Stop the Traffik also run individually designed training programmes designed to be delivered to all manner of professionals and authorities who may come into contact with victims or perpetrators of human trafficking. This training is multi-agency and interactive in nature, is made relevant and applicable to the participants being trained, and is delivered by experienced practitioners. Training programmes can be adapted to suit the specific needs of individual groups, take into account relevant policy and recent developments, and centre on four key areas:

  • What is human trafficking?
  • What is being done to tackle human trafficking?
  • What are the signs of human trafficking, and how is it reported?
  • What can the community do to tackle human trafficking?

More recently,[clarification needed] Stop the Traffik launched Freedom Ticket for Life which supports projects in trafficking hot spots. Around the world, girls are less likely to go to school and more likely to be illiterate than their brothers.[citation needed] Less education and training means girls have fewer opportunities to get a job when they are older. This makes girls more vulnerable to being trafficked. The longer a girl is in education the safer she is and the more options she has available about her future afterwards. Currently, the campaign supports projects in Kyrgyzstan, Tanzania and Thailand, and gives the opportunity for Child Sponsorship in Thailand, Philippines, Bangladesh, Uganda and India.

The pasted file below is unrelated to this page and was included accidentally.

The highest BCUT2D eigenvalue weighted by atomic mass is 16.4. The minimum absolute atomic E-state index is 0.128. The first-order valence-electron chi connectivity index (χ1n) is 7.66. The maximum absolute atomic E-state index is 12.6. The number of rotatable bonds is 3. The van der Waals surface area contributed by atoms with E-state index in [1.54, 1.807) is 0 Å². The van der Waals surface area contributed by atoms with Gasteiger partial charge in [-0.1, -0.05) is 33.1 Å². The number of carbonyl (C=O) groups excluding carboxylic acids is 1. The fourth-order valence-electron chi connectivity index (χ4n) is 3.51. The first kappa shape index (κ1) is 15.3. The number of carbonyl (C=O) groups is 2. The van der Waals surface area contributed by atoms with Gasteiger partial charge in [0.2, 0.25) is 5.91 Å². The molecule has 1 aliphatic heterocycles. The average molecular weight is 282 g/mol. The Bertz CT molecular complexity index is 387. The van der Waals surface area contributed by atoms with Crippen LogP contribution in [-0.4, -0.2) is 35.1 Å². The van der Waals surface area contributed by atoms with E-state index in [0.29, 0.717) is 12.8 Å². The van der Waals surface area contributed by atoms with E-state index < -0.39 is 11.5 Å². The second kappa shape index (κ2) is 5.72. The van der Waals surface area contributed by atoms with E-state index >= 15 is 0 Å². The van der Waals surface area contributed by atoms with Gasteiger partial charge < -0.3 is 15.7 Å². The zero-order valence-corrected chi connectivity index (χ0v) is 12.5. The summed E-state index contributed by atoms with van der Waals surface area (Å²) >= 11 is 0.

Stop the Traffik are also heading up a response to the 2012 London Olympic Games. It is their belief that many will be recruited by deception or coercion for exploitation before, during, and after the Games for sexual exploitation, forced labour, and other forms of abuse. In 2011 Stop the Traffick will host a global summit which provides a platform for world leaders and professional agencies to work with local communities and young people to tackle human trafficking before, during and after the 2012 Olympics. The summit will provide a model that can be replicated in local communities worldwide, linking decision-makers and grassroots activists, creating effective partnerships to prevent human trafficking.

Awards[edit]

Stop the Traffik won an Advocacy award in the New Statesman New Media Awards.[16][17]

References[edit]

External links[edit]